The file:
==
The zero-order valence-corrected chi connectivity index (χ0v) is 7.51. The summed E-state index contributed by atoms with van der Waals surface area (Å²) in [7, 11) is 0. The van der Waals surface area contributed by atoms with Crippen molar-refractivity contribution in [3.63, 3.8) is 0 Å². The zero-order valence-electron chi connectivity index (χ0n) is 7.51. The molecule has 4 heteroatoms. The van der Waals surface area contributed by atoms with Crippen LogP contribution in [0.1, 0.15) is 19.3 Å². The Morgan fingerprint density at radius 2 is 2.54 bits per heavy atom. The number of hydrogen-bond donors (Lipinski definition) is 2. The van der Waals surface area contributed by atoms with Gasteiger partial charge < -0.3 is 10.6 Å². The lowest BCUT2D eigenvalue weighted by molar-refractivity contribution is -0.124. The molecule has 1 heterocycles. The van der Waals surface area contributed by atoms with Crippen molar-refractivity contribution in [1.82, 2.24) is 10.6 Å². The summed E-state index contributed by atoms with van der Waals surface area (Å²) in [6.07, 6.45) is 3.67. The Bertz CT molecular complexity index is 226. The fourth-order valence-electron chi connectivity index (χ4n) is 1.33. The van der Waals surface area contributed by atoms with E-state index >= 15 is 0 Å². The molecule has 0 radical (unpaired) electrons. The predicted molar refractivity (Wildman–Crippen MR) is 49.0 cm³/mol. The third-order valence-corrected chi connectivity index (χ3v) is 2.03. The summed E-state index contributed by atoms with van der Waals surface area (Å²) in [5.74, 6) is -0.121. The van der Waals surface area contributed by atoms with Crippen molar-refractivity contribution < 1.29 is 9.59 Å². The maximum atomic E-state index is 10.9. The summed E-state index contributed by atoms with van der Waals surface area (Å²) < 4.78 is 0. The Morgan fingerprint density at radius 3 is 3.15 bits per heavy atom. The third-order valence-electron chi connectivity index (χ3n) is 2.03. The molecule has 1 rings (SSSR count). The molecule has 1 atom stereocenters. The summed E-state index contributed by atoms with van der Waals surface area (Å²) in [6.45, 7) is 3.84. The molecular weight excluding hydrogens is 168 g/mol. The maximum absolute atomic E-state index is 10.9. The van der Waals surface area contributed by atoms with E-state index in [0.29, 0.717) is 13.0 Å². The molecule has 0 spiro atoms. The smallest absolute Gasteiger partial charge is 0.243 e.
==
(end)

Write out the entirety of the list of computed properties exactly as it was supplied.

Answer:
The zero-order valence-corrected chi connectivity index (χ0v) is 7.51. The summed E-state index contributed by atoms with van der Waals surface area (Å²) in [7, 11) is 0. The van der Waals surface area contributed by atoms with Crippen molar-refractivity contribution in [3.63, 3.8) is 0 Å². The zero-order valence-electron chi connectivity index (χ0n) is 7.51. The molecule has 4 heteroatoms. The van der Waals surface area contributed by atoms with Crippen LogP contribution in [0.1, 0.15) is 19.3 Å². The Morgan fingerprint density at radius 2 is 2.54 bits per heavy atom. The number of hydrogen-bond donors (Lipinski definition) is 2. The van der Waals surface area contributed by atoms with Gasteiger partial charge < -0.3 is 10.6 Å². The lowest BCUT2D eigenvalue weighted by molar-refractivity contribution is -0.124. The molecule has 1 heterocycles. The van der Waals surface area contributed by atoms with Crippen molar-refractivity contribution in [1.82, 2.24) is 10.6 Å². The summed E-state index contributed by atoms with van der Waals surface area (Å²) in [6.07, 6.45) is 3.67. The Bertz CT molecular complexity index is 226. The fourth-order valence-electron chi connectivity index (χ4n) is 1.33. The van der Waals surface area contributed by atoms with E-state index >= 15 is 0 Å². The molecule has 0 radical (unpaired) electrons. The predicted molar refractivity (Wildman–Crippen MR) is 49.0 cm³/mol. The third-order valence-corrected chi connectivity index (χ3v) is 2.03. The summed E-state index contributed by atoms with van der Waals surface area (Å²) in [5.74, 6) is -0.121. The van der Waals surface area contributed by atoms with Crippen molar-refractivity contribution < 1.29 is 9.59 Å². The maximum atomic E-state index is 10.9. The summed E-state index contributed by atoms with van der Waals surface area (Å²) < 4.78 is 0. The Morgan fingerprint density at radius 3 is 3.15 bits per heavy atom. The third-order valence-electron chi connectivity index (χ3n) is 2.03. The molecule has 1 rings (SSSR count). The molecule has 1 atom stereocenters. The summed E-state index contributed by atoms with van der Waals surface area (Å²) in [6.45, 7) is 3.84. The molecular weight excluding hydrogens is 168 g/mol. The maximum absolute atomic E-state index is 10.9. The van der Waals surface area contributed by atoms with E-state index in [0.29, 0.717) is 13.0 Å². The molecule has 0 spiro atoms. The smallest absolute Gasteiger partial charge is 0.243 e.